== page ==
Over and again, Bill Peirce makes Morro a priority

As a teenager, Bill Peirce decided Morro Bay would be the determining factor directing his career and lifestyle.

He visited with a friend during high school and then co-owned a commercial abalone diving business between graduating from Cal Poly and joining the Navy. He admits it was more fun than profitable. It probably inspired his 10-year ownership of a scuba diving business once located where Coalesce Bookstore is today.

After selling the business, he put his journalism degree to use at KVEC Radio, KEYT-TV and KCOY-TV serving as reporter, photographer, news director and even in sales. His voice is still on the Morro Bay station he developed, KBAI-Radio, in an emergency frequency also offering tourism information.

Media success usually means moving to bigger markets, and Peirce was forced to choose. Morro Bay trumped career. He quit and opened One-Hour Photo on Quintana Road. Once he sold it, he decided to live life in Morro Bay the way he wanted — work just enough to pay the bills and volunteer liberally to serve his community.

A longtime interest in communications and a job at Coast Electronics led him to learn more about two-way radios and emergency systems. For six years, he served Volunteer Amateur Radio Communications as the lead command when Morro Bay practiced or had emergency alerts. He still serves on the Morro Bay Communications Committee and is the go-to guy for police, fire and emergency communications information and equipment updates.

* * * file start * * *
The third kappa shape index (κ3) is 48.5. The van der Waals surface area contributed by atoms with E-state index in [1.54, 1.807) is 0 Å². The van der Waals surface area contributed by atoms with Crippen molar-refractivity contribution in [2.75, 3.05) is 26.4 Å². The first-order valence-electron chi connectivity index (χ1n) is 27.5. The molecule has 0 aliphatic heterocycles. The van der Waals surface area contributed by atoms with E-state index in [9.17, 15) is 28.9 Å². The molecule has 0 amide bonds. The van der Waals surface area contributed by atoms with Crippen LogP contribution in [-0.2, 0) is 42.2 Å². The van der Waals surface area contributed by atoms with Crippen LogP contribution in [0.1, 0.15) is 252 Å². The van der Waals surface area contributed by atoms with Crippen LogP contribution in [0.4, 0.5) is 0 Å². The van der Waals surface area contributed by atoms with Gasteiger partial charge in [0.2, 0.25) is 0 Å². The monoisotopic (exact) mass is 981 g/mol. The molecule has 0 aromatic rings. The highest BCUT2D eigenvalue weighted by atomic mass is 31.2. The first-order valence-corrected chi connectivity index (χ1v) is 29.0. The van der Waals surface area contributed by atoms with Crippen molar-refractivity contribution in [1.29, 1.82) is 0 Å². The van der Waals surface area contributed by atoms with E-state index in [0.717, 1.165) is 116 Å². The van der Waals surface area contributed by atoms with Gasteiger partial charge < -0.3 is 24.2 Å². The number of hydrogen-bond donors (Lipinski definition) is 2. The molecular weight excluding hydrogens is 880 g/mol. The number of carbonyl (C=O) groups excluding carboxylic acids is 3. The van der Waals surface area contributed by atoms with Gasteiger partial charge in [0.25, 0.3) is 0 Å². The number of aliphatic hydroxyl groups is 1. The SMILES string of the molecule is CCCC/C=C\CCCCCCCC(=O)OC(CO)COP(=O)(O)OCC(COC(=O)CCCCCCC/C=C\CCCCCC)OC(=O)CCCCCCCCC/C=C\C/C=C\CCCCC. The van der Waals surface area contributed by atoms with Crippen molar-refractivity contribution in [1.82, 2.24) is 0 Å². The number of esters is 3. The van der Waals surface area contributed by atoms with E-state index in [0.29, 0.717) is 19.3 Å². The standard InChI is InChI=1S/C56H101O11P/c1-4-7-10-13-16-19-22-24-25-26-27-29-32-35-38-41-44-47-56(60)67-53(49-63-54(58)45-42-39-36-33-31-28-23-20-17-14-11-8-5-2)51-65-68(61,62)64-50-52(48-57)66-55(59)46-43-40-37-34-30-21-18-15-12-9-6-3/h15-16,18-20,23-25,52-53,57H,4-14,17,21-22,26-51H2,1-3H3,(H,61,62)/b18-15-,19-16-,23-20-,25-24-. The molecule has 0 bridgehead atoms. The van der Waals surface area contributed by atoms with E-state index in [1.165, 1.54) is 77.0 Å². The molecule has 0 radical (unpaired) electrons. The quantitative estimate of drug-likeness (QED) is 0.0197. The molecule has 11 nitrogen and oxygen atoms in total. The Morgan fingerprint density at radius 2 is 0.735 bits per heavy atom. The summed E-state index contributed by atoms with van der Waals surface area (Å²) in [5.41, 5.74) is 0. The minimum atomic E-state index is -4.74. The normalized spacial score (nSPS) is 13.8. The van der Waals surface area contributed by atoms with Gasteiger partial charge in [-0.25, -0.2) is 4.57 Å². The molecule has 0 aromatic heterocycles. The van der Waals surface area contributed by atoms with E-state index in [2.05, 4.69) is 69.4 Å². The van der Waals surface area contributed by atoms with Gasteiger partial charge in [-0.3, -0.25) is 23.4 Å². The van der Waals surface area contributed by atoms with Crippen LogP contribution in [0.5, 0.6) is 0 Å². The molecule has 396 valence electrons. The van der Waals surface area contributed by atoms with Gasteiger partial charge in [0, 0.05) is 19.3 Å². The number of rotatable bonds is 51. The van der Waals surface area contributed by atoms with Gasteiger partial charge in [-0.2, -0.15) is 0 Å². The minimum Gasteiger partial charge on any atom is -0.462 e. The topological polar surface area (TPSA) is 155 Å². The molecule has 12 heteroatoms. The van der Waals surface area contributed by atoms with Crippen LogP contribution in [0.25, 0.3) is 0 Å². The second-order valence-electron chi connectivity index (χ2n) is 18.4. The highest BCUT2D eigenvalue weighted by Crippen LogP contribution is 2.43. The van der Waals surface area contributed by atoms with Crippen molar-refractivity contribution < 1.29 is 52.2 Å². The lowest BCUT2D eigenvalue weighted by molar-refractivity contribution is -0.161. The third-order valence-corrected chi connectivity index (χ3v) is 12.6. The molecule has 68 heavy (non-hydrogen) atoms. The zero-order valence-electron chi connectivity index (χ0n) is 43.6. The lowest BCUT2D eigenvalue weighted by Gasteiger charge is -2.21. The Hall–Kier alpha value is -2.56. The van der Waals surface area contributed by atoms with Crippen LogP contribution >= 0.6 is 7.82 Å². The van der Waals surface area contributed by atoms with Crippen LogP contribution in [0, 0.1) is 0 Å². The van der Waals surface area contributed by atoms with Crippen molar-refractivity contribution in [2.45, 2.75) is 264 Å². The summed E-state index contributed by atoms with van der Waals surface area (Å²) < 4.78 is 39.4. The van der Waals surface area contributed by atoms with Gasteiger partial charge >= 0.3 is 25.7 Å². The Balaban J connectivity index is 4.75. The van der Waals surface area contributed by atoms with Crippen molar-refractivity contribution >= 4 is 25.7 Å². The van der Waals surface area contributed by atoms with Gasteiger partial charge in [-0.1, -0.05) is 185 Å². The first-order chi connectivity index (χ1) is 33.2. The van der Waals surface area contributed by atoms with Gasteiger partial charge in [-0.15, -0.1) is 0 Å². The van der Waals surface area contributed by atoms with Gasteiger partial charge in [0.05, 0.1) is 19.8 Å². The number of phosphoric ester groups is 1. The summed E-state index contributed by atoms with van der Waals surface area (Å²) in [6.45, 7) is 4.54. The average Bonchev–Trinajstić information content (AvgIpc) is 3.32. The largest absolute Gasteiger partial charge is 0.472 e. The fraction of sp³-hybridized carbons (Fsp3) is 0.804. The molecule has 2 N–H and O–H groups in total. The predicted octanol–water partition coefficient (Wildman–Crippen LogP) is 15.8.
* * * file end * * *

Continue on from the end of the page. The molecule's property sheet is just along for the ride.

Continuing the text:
His top priority while serving 12 years on the Morro Bay City Council was to bring the city into 21st century emergency readiness. Currently, the city is prepared with a disaster plan and a state-of-the-art communications center based at the community center.

Peirce is an inexhaustible volunteer, and he’s typically elected or promoted to top leadership positions. He is president of Morro Bay Rotary and in 2012 will serve his fourth non-consecutive term as president of the Morro Bay Merchants Association. He served in 1974, during the late 1980s, right after his last term on the City Council, and was recruited back to serve in 2012.

Maybe the reason he’s called to serve is because he quietly gets things done that people suggest should be accomplished and then he shares the credit with his co-producers. For example, when asked about a signature project while serving on the Morro Bay City Council, he said, “I can’t really take credit for anything during my term, because we were a team and worked and voted as such.”

Why does he serve his community? “I have the time and the know-how and believe in the cause,” he said.

In 2012, we should all be so consumed.